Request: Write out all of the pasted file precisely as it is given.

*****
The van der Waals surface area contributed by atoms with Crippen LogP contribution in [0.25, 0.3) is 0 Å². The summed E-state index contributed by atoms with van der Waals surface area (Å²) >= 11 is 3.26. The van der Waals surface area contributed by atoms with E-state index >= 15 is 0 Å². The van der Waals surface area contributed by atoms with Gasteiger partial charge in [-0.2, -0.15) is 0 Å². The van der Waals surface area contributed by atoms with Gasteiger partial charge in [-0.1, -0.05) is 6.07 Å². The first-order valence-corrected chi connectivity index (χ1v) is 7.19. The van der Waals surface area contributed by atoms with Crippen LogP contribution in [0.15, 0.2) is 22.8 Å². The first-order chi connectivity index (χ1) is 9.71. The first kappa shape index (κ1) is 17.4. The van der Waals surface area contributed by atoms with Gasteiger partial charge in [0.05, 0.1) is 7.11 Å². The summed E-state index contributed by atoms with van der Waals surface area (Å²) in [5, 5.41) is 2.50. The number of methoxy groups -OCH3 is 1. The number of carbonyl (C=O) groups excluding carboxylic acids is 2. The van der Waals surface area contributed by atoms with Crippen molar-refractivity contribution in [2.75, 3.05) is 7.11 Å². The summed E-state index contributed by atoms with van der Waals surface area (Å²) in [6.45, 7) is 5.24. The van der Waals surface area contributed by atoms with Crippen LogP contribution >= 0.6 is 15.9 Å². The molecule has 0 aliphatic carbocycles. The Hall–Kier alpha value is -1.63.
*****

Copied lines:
The van der Waals surface area contributed by atoms with Crippen LogP contribution in [0.25, 0.3) is 0 Å². The summed E-state index contributed by atoms with van der Waals surface area (Å²) >= 11 is 3.26. The van der Waals surface area contributed by atoms with E-state index >= 15 is 0 Å². The van der Waals surface area contributed by atoms with Gasteiger partial charge in [-0.2, -0.15) is 0 Å². The van der Waals surface area contributed by atoms with Gasteiger partial charge in [-0.1, -0.05) is 6.07 Å². The first-order valence-corrected chi connectivity index (χ1v) is 7.19. The van der Waals surface area contributed by atoms with Crippen LogP contribution in [0.15, 0.2) is 22.8 Å². The first-order chi connectivity index (χ1) is 9.71. The first kappa shape index (κ1) is 17.4. The van der Waals surface area contributed by atoms with Gasteiger partial charge in [0.05, 0.1) is 7.11 Å². The summed E-state index contributed by atoms with van der Waals surface area (Å²) in [5, 5.41) is 2.50. The number of methoxy groups -OCH3 is 1. The number of carbonyl (C=O) groups excluding carboxylic acids is 2. The van der Waals surface area contributed by atoms with Crippen molar-refractivity contribution in [2.75, 3.05) is 7.11 Å². The summed E-state index contributed by atoms with van der Waals surface area (Å²) in [6.45, 7) is 5.24. The van der Waals surface area contributed by atoms with Crippen LogP contribution >= 0.6 is 15.9 Å². The molecule has 0 aliphatic carbocycles. The Hall–Kier alpha value is -1.63.